KPI was also contacted by a DOD inspector, who requested KPI officials provide a written response as to the cause of the deficiency. KPI provided the DOD with a false explanation as to why the locknuts were not in compliance with the contract requirements, explaining that the parts were pulled from the wrong storage bin. Even after the defendants were notified of the deficiency, instead of replacing the defective parts with authentic parts from the approved manufacturers, they went back to Coloc and directed them to re-machine another batch of non-conforming locknuts to more closely resemble the authentic part. The additional defective locknuts were shipped to the DOD, all with complete disregard for the contract specifications on this critical application and the potential for catastrophic failure to the helicopter and injury or death to the occupants as a result.
Again, when the second batch of defective locknuts was detected in the supply chain, DOD officials requested acquisition records from KPI. In response, Nicholas Bettencourt, in conjunction with Margo Densmore, created false records that reflected that the correct parts were ordered by KPI and supplied to the military. Several more requests for records were made by DOD officials, and in response to these requests, Harold Bettencourt II provided the DOD with falsified records and false explanations as to the origin of the defective locknuts. KPI, through Margo Densmore, altered purchase orders to indicate that the correct parts were ordered, and produced those altered documents to DOD officials and investigators. Harold Bettencourt II also provided DOD officials with these false purchase orders and provided DOD officials with a price quote from a parts dealer for authentic conforming parts that KPI never actually ordered. Harold Bettencourt II obtained this quote for the purpose of deceiving the DOD into believing that the correct parts had been ordered.
The United States alleged that these actions by the defendants compromised the integrity of the aviation supply chain and put service members in harm’s way by knowingly placing defective and unsafe aviation components into the supply chain and attempting to conceal their actions by falsifying records, and misleading DOD officials and investigators with false statements and information.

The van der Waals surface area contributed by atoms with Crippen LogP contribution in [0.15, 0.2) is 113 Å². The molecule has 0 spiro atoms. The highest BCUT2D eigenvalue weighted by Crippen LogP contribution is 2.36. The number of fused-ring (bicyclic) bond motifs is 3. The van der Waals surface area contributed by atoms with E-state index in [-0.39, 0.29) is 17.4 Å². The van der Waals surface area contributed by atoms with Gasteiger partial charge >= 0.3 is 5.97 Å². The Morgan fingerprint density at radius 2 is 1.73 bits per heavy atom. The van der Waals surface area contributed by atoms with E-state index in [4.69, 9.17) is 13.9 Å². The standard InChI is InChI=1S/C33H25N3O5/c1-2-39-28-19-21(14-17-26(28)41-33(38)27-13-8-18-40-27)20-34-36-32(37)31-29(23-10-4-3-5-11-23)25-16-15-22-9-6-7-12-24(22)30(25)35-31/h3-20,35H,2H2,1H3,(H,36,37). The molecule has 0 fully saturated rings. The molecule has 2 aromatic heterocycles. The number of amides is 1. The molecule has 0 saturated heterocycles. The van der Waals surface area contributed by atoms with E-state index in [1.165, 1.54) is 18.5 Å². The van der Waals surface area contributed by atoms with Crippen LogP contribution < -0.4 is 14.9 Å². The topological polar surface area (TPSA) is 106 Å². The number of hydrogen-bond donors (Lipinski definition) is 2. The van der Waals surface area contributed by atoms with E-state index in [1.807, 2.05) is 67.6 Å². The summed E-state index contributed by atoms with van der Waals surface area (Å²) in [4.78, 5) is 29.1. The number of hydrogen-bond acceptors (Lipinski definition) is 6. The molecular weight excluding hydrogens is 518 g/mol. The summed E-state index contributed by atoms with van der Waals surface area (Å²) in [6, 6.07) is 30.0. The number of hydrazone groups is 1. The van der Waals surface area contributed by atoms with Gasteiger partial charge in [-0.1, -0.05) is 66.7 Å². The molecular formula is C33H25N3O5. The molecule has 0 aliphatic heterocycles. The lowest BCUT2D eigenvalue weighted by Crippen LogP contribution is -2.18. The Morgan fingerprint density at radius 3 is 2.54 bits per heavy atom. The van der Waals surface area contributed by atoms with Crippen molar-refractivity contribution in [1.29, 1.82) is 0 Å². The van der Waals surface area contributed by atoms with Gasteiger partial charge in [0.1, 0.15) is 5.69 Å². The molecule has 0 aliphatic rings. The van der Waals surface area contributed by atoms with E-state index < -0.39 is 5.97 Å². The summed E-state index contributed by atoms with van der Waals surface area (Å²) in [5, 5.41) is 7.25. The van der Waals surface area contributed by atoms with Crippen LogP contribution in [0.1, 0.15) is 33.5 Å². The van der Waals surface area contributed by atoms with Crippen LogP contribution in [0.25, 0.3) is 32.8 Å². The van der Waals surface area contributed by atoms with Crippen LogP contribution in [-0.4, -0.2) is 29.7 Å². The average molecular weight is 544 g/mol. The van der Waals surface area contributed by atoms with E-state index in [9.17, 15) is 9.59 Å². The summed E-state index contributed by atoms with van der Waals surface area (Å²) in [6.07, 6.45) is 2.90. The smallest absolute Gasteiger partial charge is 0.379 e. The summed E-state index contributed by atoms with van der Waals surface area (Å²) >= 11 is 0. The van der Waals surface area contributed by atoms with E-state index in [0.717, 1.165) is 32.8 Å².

Chris Hendrickson, Special Agent in Charge, Defense Criminal Investigative Service, Western Field Office said, “We are extremely pleased at this outcome, which yet again sends the message that fraud and corruption will be vigorously investigated and prosecuted. This is an unfortunate example of a corrupt contractor who recklessly risked the safety of our troops by selling counterfeit and defective parts, including flight critical parts, to the Department of Defense. Cases such as these are not motivated by need or other difficult personal circumstances; they are the product of simple greed. This investigation should serve as a warning for those intent on defrauding the U.S. military and American public that the Defense Criminal Investigative Service (DCIS) and our law enforcement partners will pursue these crimes relentlessly.”
Those with information relating to fraud, corruption or waste in government contracting should contact the DoD Hotline at www.dodig.mil/hotline or should call (800) 424-9098.
Financial fraud is a serious crime and it deserves serious punishment, but the real impact of Kustom Product’s actions could have been disastrous,” stated Special Agent in Charge Teri Alexander of IRS Criminal Investigation. “We are proud to have worked beside our law enforcement partners in this effort to protect our military personnel.”
“While our warfighters were in Iraq and Afghanistan putting their lives on the line and depending on the Bettencourts’ counterfeit parts, the defendants were in Oregon ripping off taxpayers and enjoying the proceeds of their multimillion dollar scam,” said Brad Bench, Special Agent in Charge of Homeland Security Investigations in Seattle, which oversees Oregon investigations. “These prison sentences should make clear, those who violate the public’s trust will be held accountable for their actions.”
“The financial cost of this fraud—more than $10 million—is significant, but the human cost could have been much higher,” said Greg Bretzing, Special Agent in Charge of the FBI in Oregon. “The counterfeit hardware that Kustom Products passed off as real could have led to catastrophic failures of trucks and helicopters used by our military. This case shows that we—with many partners at the Departments of Defense and Homeland Security as well as the IRS—will not allow anyone to make what they believe to be an easy buck on the backs of our service members.”
The case was investigated by the Department of Defense/Office of Inspector General/Defense Criminal Investigative Service, the Army Criminal Investigative Division Major Procurement Fraud Unit, the Federal Bureau of Investigation, the Internal Revenue Service, Criminal Investigation Division, and Immigration and Customs Enforcement. The case was prosecuted by Assistant U.S. Attorney Scott Erik Asphaug.